The Lord Jesus Christ gives the example of birds of heaven for not worrying about life's matters, about eating and drinking. It is important to understand that Christianity is not against worrying about life but rejects excess concerns and worrying about the future. Christians must be sure that God takes care of them. This episode of the program also discusses the harms of luxury and the shopping, a very common addiction in the world nowadays.
The Lord Jesus Christ warns us that the illuminated state of our body directly depends on the illumination of this same body's lamp, that is, the eye. As the bodily eye illuminates the body, so also the spiritual eye makes the spirit either pure and illuminated or dirty and dark.
The broadcast also discusses the impossibility of serving two lords: God and Mammon, spiritual and moral values, eternal life and material reality, money and wealth. Christianity, without rejecting wealth and material values, warns about not putting our hope in wealth.
The broadcast discusses, on the one hand, the transient treasures that humans gather for their life on the Earth and, on the other hand, the heavenly treasures that humans must gather for the life in Heaven. The Lord Jesus Christ warns us that wherever our treasures are our hearts will be there as well. What are the heavenly treasures, and how to deal with money and material values without becoming their slaves? Does Christianity reject wealth and material goods or not?
The Jews used to perform all three main virtues, charity, prayer, and fasting, ostentatiously. On Mondays and Thursdays, when a market was organized, the Pharisees demonstrably, with disfigured faces, stood in the streets showing that they were fasting, asked for water or bread from traveling poor salespersons and gave that food or water to others, while in the Temple, they prayed in such a way that everyone could see them. The Lord Jesus speaks against all of this in the Sermon on the Mount.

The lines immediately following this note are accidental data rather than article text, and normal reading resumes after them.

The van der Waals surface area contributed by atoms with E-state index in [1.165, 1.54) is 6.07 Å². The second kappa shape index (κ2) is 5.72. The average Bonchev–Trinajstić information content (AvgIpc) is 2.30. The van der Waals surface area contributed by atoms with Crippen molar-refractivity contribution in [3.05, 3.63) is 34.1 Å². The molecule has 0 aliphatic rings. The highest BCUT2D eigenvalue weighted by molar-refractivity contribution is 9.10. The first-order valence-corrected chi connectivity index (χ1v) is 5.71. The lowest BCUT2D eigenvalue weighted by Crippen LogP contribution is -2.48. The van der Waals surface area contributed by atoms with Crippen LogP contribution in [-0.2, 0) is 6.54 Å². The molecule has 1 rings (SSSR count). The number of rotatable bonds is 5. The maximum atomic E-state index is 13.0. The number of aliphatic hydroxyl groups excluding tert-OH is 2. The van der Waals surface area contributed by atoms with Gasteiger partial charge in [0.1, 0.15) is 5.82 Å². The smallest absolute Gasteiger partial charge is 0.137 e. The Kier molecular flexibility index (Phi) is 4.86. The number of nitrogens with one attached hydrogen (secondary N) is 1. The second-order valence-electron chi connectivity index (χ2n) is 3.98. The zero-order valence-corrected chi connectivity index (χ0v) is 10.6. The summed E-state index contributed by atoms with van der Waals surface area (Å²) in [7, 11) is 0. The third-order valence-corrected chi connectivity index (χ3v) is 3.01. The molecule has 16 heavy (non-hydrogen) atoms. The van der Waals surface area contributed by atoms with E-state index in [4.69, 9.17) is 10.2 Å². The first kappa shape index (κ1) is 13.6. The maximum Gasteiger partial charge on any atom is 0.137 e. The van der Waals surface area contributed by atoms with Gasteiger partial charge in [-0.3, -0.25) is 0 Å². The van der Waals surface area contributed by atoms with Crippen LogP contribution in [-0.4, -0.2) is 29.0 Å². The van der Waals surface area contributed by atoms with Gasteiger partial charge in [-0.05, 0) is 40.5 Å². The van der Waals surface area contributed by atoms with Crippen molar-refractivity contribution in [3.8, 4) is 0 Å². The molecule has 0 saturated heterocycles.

The broadcast presents the next request in the Lord's Prayer, that is, of keeping us away from temptations. It is interesting that in the Book of Genesis we see that God tempts Abraham, and the Gospel tells about Jesus' temptations in the desert, while the Epistle of St. James the Apostle says God doesn't tempt anyone and is not Himself tempted by the evil one. Then what is temptation, whom does it come from, and what to do in temptations?
Today's broadcast presents the only earthly request in the Lord's Prayer, that is, the request for daily bread, telling that we should not only ask bread for ourselves but also for our brothers and sisters because we begin the Lord's Prayer by saying "Our" Father. The presenter also talks on asking forgiveness for our sins, reminding us that we ask God to forgive us in the same way as we ourselves forgive those who have trespassed against us.
The broadcast explains the first three requests of the Lord's Prayer – on the holiness of God's name, on the coming of God's Kingdom, and on the establishment of His will. Also the first words of the prayer, "Our Father," are discussed and it becomes clear that all people are part of the same God's creation and are equal. The phrases "God's Kingdom" and "Kingdom of Heaven" used by the synoptic evangelists are also explained, and their application and meaning are presented.
The broadcast presents the Lord Jesus Christ's teaching on prayer. Jesus warns His followers not to pray ostentatiously like the hypocrites and be loquacious like the pagans. He instructs us to enter our inner room, close the doors, that is, all the means of communication with external world, listen to our inner voice, stand face to face with our impurity, errors, and sins, and embark on the path leading to repentance and self-purification.
What was charity like in Jesus' times and what is it like nowadays? What should the true Christian charity be like? Can we consider giving money to beggars in the streets charity? What does Christ demand from those who perform charity? What is the goal of secrecy of charity performance so that even your right hand should not know what the left hand does? The broadcast answers these and related other questions.
The broadcast covers the last passage dedicated to the true teaching of the Law. Jesus instructs to love our enemies, bless those who curse us, do good to those who hate us, and pray for them who torture and persecute us. What does it mean to love enemies? The Greek word for love has at least four meanings. Which is the meaning of the word "love" used by Jesus when speaking about love for enemies?
Jesus also warns all those who love only their relatives and friends, thinking they do a great thing, while they become like the tax-collectors and sinners by this.